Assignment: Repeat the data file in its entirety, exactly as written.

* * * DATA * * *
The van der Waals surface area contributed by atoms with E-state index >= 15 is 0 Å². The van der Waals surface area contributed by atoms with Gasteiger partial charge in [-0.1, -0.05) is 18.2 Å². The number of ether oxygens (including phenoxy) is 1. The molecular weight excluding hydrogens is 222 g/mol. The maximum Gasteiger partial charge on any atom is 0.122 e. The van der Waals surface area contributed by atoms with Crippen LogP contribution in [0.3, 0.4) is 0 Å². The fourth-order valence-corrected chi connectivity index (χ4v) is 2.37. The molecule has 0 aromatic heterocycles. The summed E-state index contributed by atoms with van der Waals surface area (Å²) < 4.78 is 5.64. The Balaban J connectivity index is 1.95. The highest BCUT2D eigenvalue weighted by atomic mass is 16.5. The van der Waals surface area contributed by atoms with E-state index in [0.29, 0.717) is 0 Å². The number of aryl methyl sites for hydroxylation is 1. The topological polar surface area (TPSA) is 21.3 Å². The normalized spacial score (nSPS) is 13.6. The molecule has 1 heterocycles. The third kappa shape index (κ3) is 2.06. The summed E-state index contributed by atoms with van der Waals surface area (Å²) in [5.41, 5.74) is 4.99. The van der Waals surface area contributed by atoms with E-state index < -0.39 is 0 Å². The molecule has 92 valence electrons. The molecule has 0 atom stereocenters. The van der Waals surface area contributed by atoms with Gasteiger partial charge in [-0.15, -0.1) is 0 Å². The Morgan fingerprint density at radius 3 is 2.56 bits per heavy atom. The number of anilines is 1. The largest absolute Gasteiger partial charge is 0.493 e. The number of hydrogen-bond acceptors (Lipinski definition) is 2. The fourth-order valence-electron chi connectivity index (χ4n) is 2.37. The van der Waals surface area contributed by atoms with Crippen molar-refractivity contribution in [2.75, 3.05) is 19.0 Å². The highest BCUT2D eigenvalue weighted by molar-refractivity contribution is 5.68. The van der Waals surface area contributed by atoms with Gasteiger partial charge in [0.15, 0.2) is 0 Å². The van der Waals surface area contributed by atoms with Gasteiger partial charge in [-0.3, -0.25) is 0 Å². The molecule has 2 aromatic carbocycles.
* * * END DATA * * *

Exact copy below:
The van der Waals surface area contributed by atoms with E-state index >= 15 is 0 Å². The van der Waals surface area contributed by atoms with Gasteiger partial charge in [-0.1, -0.05) is 18.2 Å². The number of ether oxygens (including phenoxy) is 1. The molecular weight excluding hydrogens is 222 g/mol. The maximum Gasteiger partial charge on any atom is 0.122 e. The van der Waals surface area contributed by atoms with Crippen LogP contribution in [0.3, 0.4) is 0 Å². The fourth-order valence-corrected chi connectivity index (χ4v) is 2.37. The molecule has 0 aromatic heterocycles. The summed E-state index contributed by atoms with van der Waals surface area (Å²) < 4.78 is 5.64. The Balaban J connectivity index is 1.95. The highest BCUT2D eigenvalue weighted by atomic mass is 16.5. The van der Waals surface area contributed by atoms with E-state index in [0.29, 0.717) is 0 Å². The number of aryl methyl sites for hydroxylation is 1. The topological polar surface area (TPSA) is 21.3 Å². The normalized spacial score (nSPS) is 13.6. The molecule has 1 heterocycles. The third kappa shape index (κ3) is 2.06. The summed E-state index contributed by atoms with van der Waals surface area (Å²) in [5.41, 5.74) is 4.99. The van der Waals surface area contributed by atoms with E-state index < -0.39 is 0 Å². The molecule has 92 valence electrons. The molecule has 0 atom stereocenters. The van der Waals surface area contributed by atoms with Gasteiger partial charge in [-0.15, -0.1) is 0 Å². The Morgan fingerprint density at radius 3 is 2.56 bits per heavy atom. The number of anilines is 1. The largest absolute Gasteiger partial charge is 0.493 e. The number of hydrogen-bond acceptors (Lipinski definition) is 2. The fourth-order valence-electron chi connectivity index (χ4n) is 2.37. The van der Waals surface area contributed by atoms with Crippen molar-refractivity contribution in [2.75, 3.05) is 19.0 Å². The highest BCUT2D eigenvalue weighted by molar-refractivity contribution is 5.68. The van der Waals surface area contributed by atoms with Gasteiger partial charge in [0.15, 0.2) is 0 Å². The van der Waals surface area contributed by atoms with Gasteiger partial charge in [-0.3, -0.25) is 0 Å². The molecule has 2 aromatic carbocycles.